Strong demand for electric vehicles as German new-car market recovery continues
12 June 2023
Germany’s new-car market gained more momentum in May thanks to improved supply and order-backlog fulfilment. Last month the country recorded 246,966 new-car registrations, up 19% compared to a year ago.
Data from the Federal Motor Transport Authority (KBA) also shows that battery-electric vehicles (BEVs) were once again in strong demand. Registrations in this segment jumped 47% to 42,780 units in May. As such, BEVs reached a market share of 17.3% in the month.
Things are not as rosy for plug-in hybrids (PHEVs), with the powertrain recording a significant slump last month. Year on year, new PHEV registrations plunged 41% to 13,800 units, mainly due to financial incentives for these vehicles being dropped at the end of 2022, and deliveries of PHEVs ordered before this deadline starting to slow.
The contrast becomes even clearer when looking at the first five months of 2023, which saw new BEV registrations climb 24% to 167,300 units. This compares starkly with the 44% year-on-year decline recorded by PHEVs (63,100 registrations). At more than 35%, petrol models accounted for the largest share of new-car registrations in May.
‘The German passenger car market has developed in line with our expectations in 2023. This alone is pleasing, because in the past three years, forecasts often did not last long due to the high volatility,’ said Reinhard Zirpel, president of the association of International Motor Vehicle Manufacturers (VDIK).
Lower private car registrations a concern
In May, the seasonally-adjusted annualised rate (SAAR) improved to 2.75 million units from 2.26 million units in April. Meanwhile from January to May, Germany recorded around 1.1 million new-car registrations, a year-on-year increase of around 10%.
Commercial registrations were largely responsible for the overall growth seen in the new-car market. Their share climbed 29% in May, while private registrations were up only 3%. This is a point of concern as private new-car registrations remain weak, with their share reaching 31.5% in May compared to 68.5% for commercial registrations.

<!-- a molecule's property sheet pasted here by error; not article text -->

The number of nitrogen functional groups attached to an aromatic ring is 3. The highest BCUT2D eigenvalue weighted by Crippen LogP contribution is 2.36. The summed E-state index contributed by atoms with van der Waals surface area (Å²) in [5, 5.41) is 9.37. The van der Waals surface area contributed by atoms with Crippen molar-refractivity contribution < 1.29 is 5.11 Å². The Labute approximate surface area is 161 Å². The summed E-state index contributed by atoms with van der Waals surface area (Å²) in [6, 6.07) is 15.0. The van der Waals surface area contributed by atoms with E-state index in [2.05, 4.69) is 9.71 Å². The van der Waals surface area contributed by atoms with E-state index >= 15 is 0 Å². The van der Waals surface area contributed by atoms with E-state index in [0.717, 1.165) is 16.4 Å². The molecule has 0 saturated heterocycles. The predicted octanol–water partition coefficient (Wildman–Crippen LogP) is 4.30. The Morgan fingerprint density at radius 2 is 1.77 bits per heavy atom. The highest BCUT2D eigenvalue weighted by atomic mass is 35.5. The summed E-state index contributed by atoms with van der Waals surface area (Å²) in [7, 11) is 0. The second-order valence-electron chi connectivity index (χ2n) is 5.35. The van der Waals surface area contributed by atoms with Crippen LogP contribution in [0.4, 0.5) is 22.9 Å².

While the German new-car market continues its recovery, industry bodies warn that despite May’s double-digit growth, the market volume remains 25% below pre-pandemic levels. In its latest forecast, the VDIK expects around 2.75 million new-car registrations by the end of 2023, a noticeable drop from the more than three million units recorded before COVID-19 disrupted automotive markets in Europe.
Production up, orders down
Germany’s automotive association, the VDA, tracks manufacturing levels across the country and found that 381,100 passenger cars rolled off the production lines in May, a 25% jump year on year.
Production has been on the increase for 13 months, with 1.8 million cars built since the start of the year. While this corresponds to a 32% year-on-year increase, production in this period is still down 13% compared to pre-pandemic 2019.
Looking at orders, German manufacturers are facing a decline and recorded 19% fewer orders in May. Between January and May this year, domestic orders dropped by 28% compared to the same months in 2022.
A recent VDA survey featuring 128 companies, revealed that almost half of automotive manufacturers in the country have adjusted their production processes, not least to increase their resilience.
The survey showed that manufacturers remain concerned about the high energy costs in Germany. The price of electricity has increased significantly since the start of the war in Ukraine, with 74% of automotive companies viewing it as an explicit challenge.
‘Our industry needs internationally competitive energy prices to master the transformation and to be successful in global competition. It is urgently necessary that policymakers ensure more favourable prices and secure access to energy with appropriate decisions and strategies,’ said VDA president Hildegard Müller.
While Germany remains Europe’s largest automotive market, businesses in the industry are increasingly relocating investments abroad, targeting other EU countries and North America. The VDA survey revealed that no company currently plans to increase their investments in Germany – a sobering result.
Industry bodies keep calling on politicians to implement competitive policies. The VDA is demanding less bureaucracy, more trade agreements, improved supply of energy and raw materials, as well as a competitive tax system alongside simpler and faster approval procedures.
‘Other countries, like the US attract investments with attractive location conditions. If we do not want to be left behind internationally and want to secure employment and prosperity in Germany and Europe, we need a more determined and courageous industrial policy,’ the VDA said.
Staying internationally competitive is a key challenge. Although automotive manufacturers and suppliers remain well-positioned in Germany and the EU, they view their competitiveness outside the region less favourably, especially as more Chinese electric-vehicle (EV) companies are making their presence known.
Inflation is posing another challenge for the automotive industry although it is slowly declining in Germany. In May, the inflation rate is expected to be 6.1%, an improvement from the 7.2% seen in April.